When you return to the office, you should commute alone, undergo a daily temperature screening and communicate to your colleagues and visitors through a transparent shield when it’s not possible to stay six feet apart, according to new recommendations released this week by the Centers for Disease Control and Prevention.
The nation’s top public health agency offered detailed technical, engineering and administrative advice for how workers should limit their exposure to the infectious coronavirus disease in enclosed spaces. The goal is to “isolate workers from the hazard,” as the CDC put it.
Say goodbye to water coolers and shared public transportation. Say hello to temperature checks and cloth masks.
The recommendations include:
- Employees should have daily, in-person screenings for their temperature or coronavirus symptoms before they enter the workplace.
- To maintain social distance, employers need to modify furniture and install transparent shields or other physical barriers when social distancing isn’t possible.
- Employers should bid farewell to water coolers, coffee pots, office snack dispensers and other high-touch communal kitchen offerings and replace many snacks with “pre-packaged, single-serving items.”
- Employers should forgo hugs, handshaking and fist bumps.
- Offices need to improve ventilation by increasing the percentage of outdoor air and opening windows if it is possible and safe to do so.
- Employees need to wear cloth masks while doing business.
- Offices need to limit the occupancy of elevators so that people can maintain social distances of at least six feet.
Some of the public health advice is familiar at this point: The CDC recommends office workers wash hands often with soap and water, particularly after a commuting trip.
To better maintain social distancing, the CDC recommends staggering shifts, start times and break times, which is similar to what advocates of flexible, shorter workweeks already have urged employers to arrange.
One of the more radical guidelines pertains to how employees get to the office. The CDC recommends commuting to work alone through single-occupancy rides, and says employers should reimburse employees for transportation costs to incentivize this. If commuting alone is not possible, the agency suggests employers shift work hours so some commutes take place during less busy times.
Erin Sorrell, an assistant research professor in Georgetown University’s department of microbiology and immunology, said the commuting advice can be a challenging recommendation for those who rely on public transportation to get around not just for work, but for errands and groceries. Her advice for using public transportation to get to work is “[maintain] your distance, keep the recommended six feet apart from others, wear your face mask and do not touch your face.”
She added, “If you can walk or ride a bike instead of taking public transit, that would be a good alternative.“
Peter S. Kimmel, publisher of the facilities management resource FMLink, has released his own guide to reopening and occupying buildings safely. Kimmel applauded the aims of the CDC’s new guidelines, but told HuffPost that translating the agency’s recommendations to reality doesn’t reflect real-world situations.
Kimmel offered an example of a company with a 100,000-square-foot space on a floor of a building. “Let’s say you had about 200 workers in there. Now you may be housing 100 workers instead of 200 workers. Where do the other 100 go? Do we leave them at home?” he said. “That company is going to be paying rent as if they were housing 200 workers.”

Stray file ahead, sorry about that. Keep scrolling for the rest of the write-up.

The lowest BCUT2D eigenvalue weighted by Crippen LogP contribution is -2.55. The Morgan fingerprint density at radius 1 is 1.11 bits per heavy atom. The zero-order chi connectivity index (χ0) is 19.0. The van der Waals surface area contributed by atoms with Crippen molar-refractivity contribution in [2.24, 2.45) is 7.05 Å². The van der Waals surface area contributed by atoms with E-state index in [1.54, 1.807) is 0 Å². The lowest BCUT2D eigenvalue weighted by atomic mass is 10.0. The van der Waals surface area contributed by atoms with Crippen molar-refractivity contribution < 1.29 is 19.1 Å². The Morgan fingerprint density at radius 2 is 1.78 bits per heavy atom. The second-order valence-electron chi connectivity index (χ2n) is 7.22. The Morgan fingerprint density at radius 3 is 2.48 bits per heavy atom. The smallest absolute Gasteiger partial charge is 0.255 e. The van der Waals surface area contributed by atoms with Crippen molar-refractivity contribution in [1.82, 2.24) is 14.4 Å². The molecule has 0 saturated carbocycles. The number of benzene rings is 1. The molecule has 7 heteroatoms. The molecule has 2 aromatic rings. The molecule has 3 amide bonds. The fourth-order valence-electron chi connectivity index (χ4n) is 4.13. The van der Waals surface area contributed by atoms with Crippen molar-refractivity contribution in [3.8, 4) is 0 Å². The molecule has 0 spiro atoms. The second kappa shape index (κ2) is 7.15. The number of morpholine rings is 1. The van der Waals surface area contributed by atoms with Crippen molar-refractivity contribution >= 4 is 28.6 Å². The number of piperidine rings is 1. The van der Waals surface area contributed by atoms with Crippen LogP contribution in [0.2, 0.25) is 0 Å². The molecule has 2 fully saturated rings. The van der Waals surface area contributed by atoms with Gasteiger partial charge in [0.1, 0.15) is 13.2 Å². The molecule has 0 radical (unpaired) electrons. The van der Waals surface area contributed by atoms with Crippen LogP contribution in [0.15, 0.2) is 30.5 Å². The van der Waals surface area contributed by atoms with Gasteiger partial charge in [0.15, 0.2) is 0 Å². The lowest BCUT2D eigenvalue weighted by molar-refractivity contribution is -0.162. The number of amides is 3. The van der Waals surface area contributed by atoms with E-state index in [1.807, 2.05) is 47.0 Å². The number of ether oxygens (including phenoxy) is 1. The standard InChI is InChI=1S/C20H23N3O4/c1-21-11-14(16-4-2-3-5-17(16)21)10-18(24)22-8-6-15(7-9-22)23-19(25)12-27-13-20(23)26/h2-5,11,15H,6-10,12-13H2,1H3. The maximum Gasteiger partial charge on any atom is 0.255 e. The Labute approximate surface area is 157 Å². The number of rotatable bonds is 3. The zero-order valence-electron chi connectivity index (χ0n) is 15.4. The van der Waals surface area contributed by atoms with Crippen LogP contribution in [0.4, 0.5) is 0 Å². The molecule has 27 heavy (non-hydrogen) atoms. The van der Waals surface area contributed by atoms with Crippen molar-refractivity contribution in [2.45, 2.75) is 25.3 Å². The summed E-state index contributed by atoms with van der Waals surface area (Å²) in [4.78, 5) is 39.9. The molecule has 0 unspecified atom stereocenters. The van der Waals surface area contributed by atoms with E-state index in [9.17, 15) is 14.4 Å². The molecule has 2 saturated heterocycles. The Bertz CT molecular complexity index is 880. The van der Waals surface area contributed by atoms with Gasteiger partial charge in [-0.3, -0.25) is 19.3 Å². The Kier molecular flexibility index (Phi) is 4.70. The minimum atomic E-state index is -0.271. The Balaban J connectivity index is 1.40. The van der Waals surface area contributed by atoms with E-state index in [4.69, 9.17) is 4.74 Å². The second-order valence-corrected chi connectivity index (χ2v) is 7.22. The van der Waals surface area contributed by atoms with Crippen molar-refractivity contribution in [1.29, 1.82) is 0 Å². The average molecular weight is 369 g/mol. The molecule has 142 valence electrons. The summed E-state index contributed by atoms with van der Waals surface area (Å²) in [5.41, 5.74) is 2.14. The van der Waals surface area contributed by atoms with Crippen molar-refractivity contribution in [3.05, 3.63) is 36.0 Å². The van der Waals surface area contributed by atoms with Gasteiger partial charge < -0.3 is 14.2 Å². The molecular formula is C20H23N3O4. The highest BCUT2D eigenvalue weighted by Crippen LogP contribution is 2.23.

Kimmel said that the guidelines ignored other facets of office buildings. “You’re dealing with this big physical space that has hard boundaries, and it’s not as easy to just say, ‘I’m going to work from the left side of my desk or the right side,’” he said. “Your work station is physically there and some of them are easier to move than others. Walls are very tough to move.“
He said that following the CDC’s suggestion to limit the number of people on an elevator means “there are going to be lines forming in queues for the elevator.”
He added, “All of this is workable over the short-term, but to make it a long-term solution, it defeats all the design principles that the architectural firms and interior design firms have been using for many years.”
If you find yourself stuck using a more crowded elevator for work, you can still minimize your risk, said Dr. Lucy Wilson, chair of the department of emergency health services at the University of Maryland, Baltimore County. “Fortunately, time spent in an elevator is generally short, which minimizes human exposure, and with the use of masks and distancing, elevator use can be made lower risk for disease transmission,” Wilson said.
Telecommuting is still the safer option.
Of course, one other option to keep workers and visitors safe is to follow what a growing number of companies are doing: keeping workers at home and away from office buildings.
“If you have the option to work from home at this time, it is better to do so,” Sorrell said. “This allows for those who need to come in to access systems or materials to do so with the minimum number of people possible. It also gives employers time to determine how their newly designed workflows are best implemented and can adapt as more people return to the physical space.”
Experts are still learning about the novel coronavirus. The information in this story is what was known or available as of press time, but guidance concerning COVID-19 could change as scientists discover more about the virus. Please check the Centers for Disease Control and Prevention for the most updated recommendations.
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